“Gardens make children better, happier and more helpful” is Tracy Mendoza’s motto when talking about her students and their school garden. We featured Ms. Mendoza last week (here if you missed it!) and today she is back to share how even those with the blackest of thumbs and no experience can rise to the challenge and get digging at their school, too!
What was your background with soil science, nutrients, and gardening?
Why did you decide to start a school garden?
Local Boy Scouts built garden beds out back to earn a badge. Our principal asked who wanted one – I volunteered!
What were the first steps in making the garden a reality?
Planting the seeds- Tomatoes, collards, beans, broccoli, and lettuce.
How did you expand the learning opportunities in and outside of the garden?
We visited the garden and measured its progress weekly. In addition to teaching the soil science unit, the students learned how specific nutrients benefit specific body functions. Example: We dissected what nutrients are in collard greens and how they affect growth. We harvested and ate vegetables from the garden. Furthermore, we learned about a couple lost at sea, who lacked vitamin C for months, upon rescue, we examined their impairments due to vitamin deficiency.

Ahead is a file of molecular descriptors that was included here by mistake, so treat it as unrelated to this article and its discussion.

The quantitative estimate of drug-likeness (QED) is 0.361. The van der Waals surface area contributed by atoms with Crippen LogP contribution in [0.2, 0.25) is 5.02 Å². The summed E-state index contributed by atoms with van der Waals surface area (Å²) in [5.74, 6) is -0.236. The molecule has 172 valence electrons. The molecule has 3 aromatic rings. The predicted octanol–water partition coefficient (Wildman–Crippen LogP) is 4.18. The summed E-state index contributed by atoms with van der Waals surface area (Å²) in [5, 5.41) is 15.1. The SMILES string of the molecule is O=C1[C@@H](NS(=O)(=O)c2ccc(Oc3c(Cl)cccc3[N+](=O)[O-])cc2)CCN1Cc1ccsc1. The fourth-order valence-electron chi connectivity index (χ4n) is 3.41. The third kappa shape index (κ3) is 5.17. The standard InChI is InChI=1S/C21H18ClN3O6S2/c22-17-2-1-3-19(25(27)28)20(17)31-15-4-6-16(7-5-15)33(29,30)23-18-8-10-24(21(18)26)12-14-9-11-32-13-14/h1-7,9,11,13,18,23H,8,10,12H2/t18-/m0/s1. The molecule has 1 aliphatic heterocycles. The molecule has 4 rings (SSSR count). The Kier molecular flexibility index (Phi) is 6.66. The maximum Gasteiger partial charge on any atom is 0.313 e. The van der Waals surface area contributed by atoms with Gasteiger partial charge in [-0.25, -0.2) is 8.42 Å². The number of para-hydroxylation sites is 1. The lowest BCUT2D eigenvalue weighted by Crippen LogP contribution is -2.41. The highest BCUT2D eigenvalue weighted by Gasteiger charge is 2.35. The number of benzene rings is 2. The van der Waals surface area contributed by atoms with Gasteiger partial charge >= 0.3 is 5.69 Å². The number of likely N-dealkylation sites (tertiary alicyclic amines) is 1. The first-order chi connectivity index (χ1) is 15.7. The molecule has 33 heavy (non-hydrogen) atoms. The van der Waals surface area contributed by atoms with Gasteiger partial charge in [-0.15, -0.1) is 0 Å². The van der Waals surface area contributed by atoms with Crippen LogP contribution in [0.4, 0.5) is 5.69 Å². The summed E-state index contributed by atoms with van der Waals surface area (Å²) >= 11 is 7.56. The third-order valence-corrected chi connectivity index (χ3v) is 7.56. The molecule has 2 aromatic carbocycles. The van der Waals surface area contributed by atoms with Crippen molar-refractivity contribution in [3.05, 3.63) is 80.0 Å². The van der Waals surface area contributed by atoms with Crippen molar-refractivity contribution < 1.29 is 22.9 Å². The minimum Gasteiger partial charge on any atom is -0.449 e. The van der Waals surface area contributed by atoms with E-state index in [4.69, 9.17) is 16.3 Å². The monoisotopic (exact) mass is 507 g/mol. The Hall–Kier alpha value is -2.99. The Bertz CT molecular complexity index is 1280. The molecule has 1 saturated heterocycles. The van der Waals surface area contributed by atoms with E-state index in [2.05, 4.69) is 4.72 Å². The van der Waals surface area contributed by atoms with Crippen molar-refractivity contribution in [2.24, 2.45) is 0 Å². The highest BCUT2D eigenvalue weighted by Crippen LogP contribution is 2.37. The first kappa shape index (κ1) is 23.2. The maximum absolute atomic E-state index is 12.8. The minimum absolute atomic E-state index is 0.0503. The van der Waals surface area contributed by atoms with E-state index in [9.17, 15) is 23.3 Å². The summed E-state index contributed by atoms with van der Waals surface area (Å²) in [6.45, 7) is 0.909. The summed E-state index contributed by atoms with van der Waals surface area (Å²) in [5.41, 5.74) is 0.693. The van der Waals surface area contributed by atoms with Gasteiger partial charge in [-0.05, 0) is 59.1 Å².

For homework, each child was to cook one simple dish and report to the class what the included nutrients protects or cures. As a prize they received a child’s health cookbook. When students scored 100 on the weekly grammar test, I didn’t give candy, I gave mini collard green plants, and collard green seasoning packets as prizes!
What was your experience working with other teachers, students, and parents?
It inspired them to start gardens of their own. It opened their eyes to see how catastrophic poor nutrition can be on one’s health…as the Humanity Against Hunger web module so eloquently told the story.
How did you introduce the topic of soil health and nutrients to your students?
The Nutrients for Life organization played a pivotal role in aiding soil science instruction. Thanks!
How did you see the students change as they spent time in the garden?
I got them to eat vegetables! And they begged me to do lunch box inspections to show me their healthy snacks!
What was the greatest moment for you in the garden?
Seeing how well it grew!
If you had one, what would your gardening motto be?
Go for it! Gardens make children better, happier and more helpful.